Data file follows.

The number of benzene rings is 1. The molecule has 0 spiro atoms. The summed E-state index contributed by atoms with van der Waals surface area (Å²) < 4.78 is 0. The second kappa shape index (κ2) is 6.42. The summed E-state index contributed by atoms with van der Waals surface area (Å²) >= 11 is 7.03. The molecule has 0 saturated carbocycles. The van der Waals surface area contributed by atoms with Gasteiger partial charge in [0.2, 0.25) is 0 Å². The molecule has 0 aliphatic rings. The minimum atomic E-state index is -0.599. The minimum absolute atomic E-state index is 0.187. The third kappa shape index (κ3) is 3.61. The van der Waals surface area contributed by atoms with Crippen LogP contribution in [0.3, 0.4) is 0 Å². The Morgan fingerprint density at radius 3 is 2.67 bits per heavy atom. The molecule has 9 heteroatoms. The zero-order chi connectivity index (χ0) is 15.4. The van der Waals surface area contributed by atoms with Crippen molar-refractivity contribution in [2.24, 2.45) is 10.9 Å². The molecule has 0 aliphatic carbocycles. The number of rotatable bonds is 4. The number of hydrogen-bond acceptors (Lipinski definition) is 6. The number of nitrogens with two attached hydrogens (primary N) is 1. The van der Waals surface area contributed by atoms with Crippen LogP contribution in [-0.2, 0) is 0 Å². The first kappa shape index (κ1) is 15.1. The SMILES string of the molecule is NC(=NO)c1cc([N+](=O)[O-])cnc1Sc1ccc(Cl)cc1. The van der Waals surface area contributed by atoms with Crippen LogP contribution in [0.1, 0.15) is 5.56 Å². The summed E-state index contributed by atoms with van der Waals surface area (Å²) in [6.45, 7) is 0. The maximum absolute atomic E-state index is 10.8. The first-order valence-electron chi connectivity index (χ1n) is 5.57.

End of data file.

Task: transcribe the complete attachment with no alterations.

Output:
The number of benzene rings is 1. The molecule has 0 spiro atoms. The summed E-state index contributed by atoms with van der Waals surface area (Å²) < 4.78 is 0. The second kappa shape index (κ2) is 6.42. The summed E-state index contributed by atoms with van der Waals surface area (Å²) >= 11 is 7.03. The molecule has 0 saturated carbocycles. The van der Waals surface area contributed by atoms with Gasteiger partial charge in [0.2, 0.25) is 0 Å². The molecule has 0 aliphatic rings. The minimum atomic E-state index is -0.599. The minimum absolute atomic E-state index is 0.187. The third kappa shape index (κ3) is 3.61. The van der Waals surface area contributed by atoms with Crippen LogP contribution in [0.3, 0.4) is 0 Å². The Morgan fingerprint density at radius 3 is 2.67 bits per heavy atom. The molecule has 9 heteroatoms. The zero-order chi connectivity index (χ0) is 15.4. The van der Waals surface area contributed by atoms with Crippen molar-refractivity contribution in [2.24, 2.45) is 10.9 Å². The molecule has 0 aliphatic carbocycles. The number of rotatable bonds is 4. The number of hydrogen-bond acceptors (Lipinski definition) is 6. The number of nitrogens with two attached hydrogens (primary N) is 1. The van der Waals surface area contributed by atoms with Crippen LogP contribution in [-0.2, 0) is 0 Å². The first kappa shape index (κ1) is 15.1. The SMILES string of the molecule is NC(=NO)c1cc([N+](=O)[O-])cnc1Sc1ccc(Cl)cc1. The van der Waals surface area contributed by atoms with Crippen LogP contribution in [0.1, 0.15) is 5.56 Å². The summed E-state index contributed by atoms with van der Waals surface area (Å²) in [6.45, 7) is 0. The maximum absolute atomic E-state index is 10.8. The first-order valence-electron chi connectivity index (χ1n) is 5.57.